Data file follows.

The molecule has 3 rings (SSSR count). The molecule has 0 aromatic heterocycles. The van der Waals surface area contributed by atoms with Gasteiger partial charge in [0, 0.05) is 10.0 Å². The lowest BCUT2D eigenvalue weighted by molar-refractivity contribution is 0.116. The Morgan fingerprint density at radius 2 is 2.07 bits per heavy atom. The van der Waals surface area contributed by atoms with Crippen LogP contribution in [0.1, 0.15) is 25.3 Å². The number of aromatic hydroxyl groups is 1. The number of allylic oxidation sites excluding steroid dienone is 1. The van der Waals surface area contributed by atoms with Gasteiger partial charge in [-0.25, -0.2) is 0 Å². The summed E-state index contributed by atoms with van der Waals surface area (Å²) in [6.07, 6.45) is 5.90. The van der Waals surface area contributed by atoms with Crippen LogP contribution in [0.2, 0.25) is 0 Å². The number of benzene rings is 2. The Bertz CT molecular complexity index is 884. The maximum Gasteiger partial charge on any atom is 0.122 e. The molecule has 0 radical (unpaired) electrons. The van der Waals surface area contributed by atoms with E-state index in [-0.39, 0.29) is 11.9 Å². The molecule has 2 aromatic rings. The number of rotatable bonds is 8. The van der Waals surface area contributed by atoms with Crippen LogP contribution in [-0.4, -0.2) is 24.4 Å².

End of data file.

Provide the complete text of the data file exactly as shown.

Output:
The molecule has 3 rings (SSSR count). The molecule has 0 aromatic heterocycles. The van der Waals surface area contributed by atoms with Gasteiger partial charge in [0, 0.05) is 10.0 Å². The lowest BCUT2D eigenvalue weighted by molar-refractivity contribution is 0.116. The Morgan fingerprint density at radius 2 is 2.07 bits per heavy atom. The van der Waals surface area contributed by atoms with Crippen LogP contribution in [0.1, 0.15) is 25.3 Å². The number of aromatic hydroxyl groups is 1. The number of allylic oxidation sites excluding steroid dienone is 1. The van der Waals surface area contributed by atoms with Gasteiger partial charge in [-0.25, -0.2) is 0 Å². The summed E-state index contributed by atoms with van der Waals surface area (Å²) in [6.07, 6.45) is 5.90. The van der Waals surface area contributed by atoms with Crippen LogP contribution in [0.2, 0.25) is 0 Å². The number of benzene rings is 2. The Bertz CT molecular complexity index is 884. The maximum Gasteiger partial charge on any atom is 0.122 e. The molecule has 0 radical (unpaired) electrons. The van der Waals surface area contributed by atoms with E-state index in [-0.39, 0.29) is 11.9 Å². The molecule has 2 aromatic rings. The number of rotatable bonds is 8. The van der Waals surface area contributed by atoms with Crippen LogP contribution in [-0.4, -0.2) is 24.4 Å².